I have not seen my grandchildren for over two months because of the COVID-19 virus. This is especially hard because they are missing the good fishing on our lake, a special time we share every spring. All six grandchildren will hopefully continue our fishing legacy throughout their lives.


We recently got encouraging phone calls from three of our grandchildren. The first was from my 7-year-old grandson, Jace:


“Grandpa, guess what, I caught a great big bass today. I hooked it, reeled it in and landed it all by myself. The bass weighed over 4 pounds.”


“What did you use for bait buddy?”


“I used a piece of hot dog and caught the biggest fish, there was 10 of us fishing,” Jace said. “Oh yeah, we caught two small crappie and a turtle too.”


“How did the bass fight?”


“Really hard, but I was able to reel it in and all by myself.”


The second call came from my 11-year-old grandson, Tucker:


“Grandpa, I found a pond by our new house,” Tucker said. “I ride my bike there almost every day and catch fish.”


“Great buddy, what are you catching?”


“Bluegill, bass and crappie” he answered.


“What kind of baits are you using?”


“Spinners and worms, they really are biting,” he said. “But my rod is old and I need a new one.”


“Don’t you have a birthday coming up?”


“Yes, I do.”


“Would you like a new rod and reel for your birthday?’


“I would.”


“Ok buddy, plan on it”.


“Thank you!”


The third phone call came from my 5-year old granddaughter, Ellie:


“Grandpa, guess what?


“What?”


“Daddy and I just caught a really big crappie.”


“Did you keep it?”


“No, we threw it back.”


“Did you have fun?’


“Yes Grandpa, I can’t wait to go fishing again.”


Those are phone calls that will melt an old angler’s heart. This separation is even worse knowing they want to come fish with us.


Thankfully their parents all fish. They are enjoying quality family time fishing on ponds and lakes during this pandemic.


My grandparents took me fishing, making this a “pass it on experience,” but for whom? I probably get more joy out of taking the kids fishing than they do.


Now I know why my grandfather sat and smoked his hand-rolled cigarettes made from Prince Albert tobacco while watching me fish. I didn’t understand it then.


He partly may have been reliving his youth while watching me. Worms, docks, fishing tackle and fish are the same, a never-changing joy. Fishing is and will always be a consistency in our lives.


My other grandchildren, Dani, Cole and Grady enjoy fishing too. The best of times is when all six grandchildren are fishing with us. Those are the days when I become a line untangle specialist, bait boy or the guy that takes fish off their hooks. I wouldn’t trade those moments for all the world’s wealth.


I fillet their fish and grandma fries up the delicacies that seldom are on the plate long enough to cool down before being devoured by our hungry grandchildren. My grandmother was a good “fish fryer” too.


Will these kids take their grandchildren fishing years from now? Will they remember us like I think about my grandparents? I hope so, because fishing is a healthy escape from a dark, complicated and sometimes dangerous world. Our youth have never needed fishing more.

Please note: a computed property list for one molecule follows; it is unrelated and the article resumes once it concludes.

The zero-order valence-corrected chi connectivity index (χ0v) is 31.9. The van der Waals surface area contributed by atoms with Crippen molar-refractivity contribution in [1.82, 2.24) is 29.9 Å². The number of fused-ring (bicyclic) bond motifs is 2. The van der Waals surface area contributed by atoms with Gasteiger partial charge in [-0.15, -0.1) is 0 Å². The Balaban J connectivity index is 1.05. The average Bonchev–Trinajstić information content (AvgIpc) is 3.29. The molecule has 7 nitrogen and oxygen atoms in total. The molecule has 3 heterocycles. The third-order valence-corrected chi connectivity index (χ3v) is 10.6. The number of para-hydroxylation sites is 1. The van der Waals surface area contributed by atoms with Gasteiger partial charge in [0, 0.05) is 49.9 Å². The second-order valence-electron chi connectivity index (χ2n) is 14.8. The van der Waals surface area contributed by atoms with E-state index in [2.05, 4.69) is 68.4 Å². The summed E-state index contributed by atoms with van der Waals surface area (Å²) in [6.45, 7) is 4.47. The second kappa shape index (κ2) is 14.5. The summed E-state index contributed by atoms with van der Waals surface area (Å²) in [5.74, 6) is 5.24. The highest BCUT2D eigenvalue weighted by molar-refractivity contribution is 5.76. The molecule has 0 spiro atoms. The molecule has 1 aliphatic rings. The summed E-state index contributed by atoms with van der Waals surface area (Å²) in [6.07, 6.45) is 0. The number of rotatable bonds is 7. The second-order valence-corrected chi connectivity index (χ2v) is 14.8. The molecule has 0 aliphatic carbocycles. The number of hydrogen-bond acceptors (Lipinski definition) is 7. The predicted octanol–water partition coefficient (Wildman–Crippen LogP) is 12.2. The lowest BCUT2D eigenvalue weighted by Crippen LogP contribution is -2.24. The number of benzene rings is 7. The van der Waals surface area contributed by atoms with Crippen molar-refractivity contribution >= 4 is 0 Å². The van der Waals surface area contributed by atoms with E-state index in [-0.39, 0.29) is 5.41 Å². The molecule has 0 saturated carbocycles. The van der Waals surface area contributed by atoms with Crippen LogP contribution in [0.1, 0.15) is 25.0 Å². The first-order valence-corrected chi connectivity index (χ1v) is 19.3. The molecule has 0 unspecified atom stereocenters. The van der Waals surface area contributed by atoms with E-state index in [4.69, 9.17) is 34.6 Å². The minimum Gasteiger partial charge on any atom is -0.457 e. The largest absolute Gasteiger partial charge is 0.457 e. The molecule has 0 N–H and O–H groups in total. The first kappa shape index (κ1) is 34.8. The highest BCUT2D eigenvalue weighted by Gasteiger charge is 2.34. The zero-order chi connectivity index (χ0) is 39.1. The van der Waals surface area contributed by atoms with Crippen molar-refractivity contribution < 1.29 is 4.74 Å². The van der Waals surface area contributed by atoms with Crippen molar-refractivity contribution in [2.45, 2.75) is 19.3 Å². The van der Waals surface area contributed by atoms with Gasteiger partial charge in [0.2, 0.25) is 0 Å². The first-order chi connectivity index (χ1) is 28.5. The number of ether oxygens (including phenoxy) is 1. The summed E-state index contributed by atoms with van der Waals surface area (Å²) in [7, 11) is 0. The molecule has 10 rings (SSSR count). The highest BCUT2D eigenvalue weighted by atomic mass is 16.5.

Do you want to take your child fishing? Here are some tips:


• Locate good crappie or bluegill water and know the best techniques for catching either species.


• Some kids don’t want to touch a worm or minnow. This will change with experience.


• Children under 7 or 8 years old are best equipped with a simple spincast rod, reel, hook, line and sinker.


• An eager child will likely lose a fish or two by setting the hook too hard – they’ll learn. Let them land a fish, even if you have to set the hook and hand them the rod.


• Each child in your boat must wear a life jacket. Make sure the vest fits snuggly and comfortably.


• Choose your days well before taking that child fishing. Avoid windy, rainy or cold days. “Bluebird days” are ideal for the best childhood memories. Remember to take extra jackets for weather changes.


• Forcing children to stay out longer than their attention span allows is a good way to turn them off from fishing forever—even when the fish are biting. Allow time for snacks and potty breaks.


For mentally and physically challenged kids:


This special group loves to fish. Here are a few things to consider before taking them:


• Many that live in wheelchairs never sweat. Some paralyzed areas of the body don’t sweat and quadriplegics don’t sweat at all. Too much exposure to the sun can bring on severe dehydration and severe illness or even death. Keep this in mind when making your preparations.


• Mentally challenged individuals around water are another consideration. Many are excellent swimmers, but don’t count on it.


• Ball caps and sunblock are required to prevent sun damage. Sunblock is important but some can’t use it because of sensitive skin. Check with their doctor for special ointments.


• Make sure ramps to the lake and for boarding pontoons are secure and wide enough. The average wheelchair is between 30 to 36 inches. Pontoons must allow a wheelchair space to maneuver.


• Never use a seatbelt or harness that attaches the child to their wheelchair. A chair overboard will quickly sink to the bottom. A life jacket is necessary for the challenged swimmer or non-swimmer. Some attach a safety cord to the watercraft and challenged person.


I am living for the day when my grandchildren will come over and fish with Grandpa and Grandma. Let’s pray that will be soon.


– Kenneth Kieser, a veteran outdoors writer and member of the Waterfowlers Hall of Fame and National Fresh Water Fishing Hall of Fame, writes a weekly outdoors column for The Examiner. Reach him at kieserkenneth@gmail.com.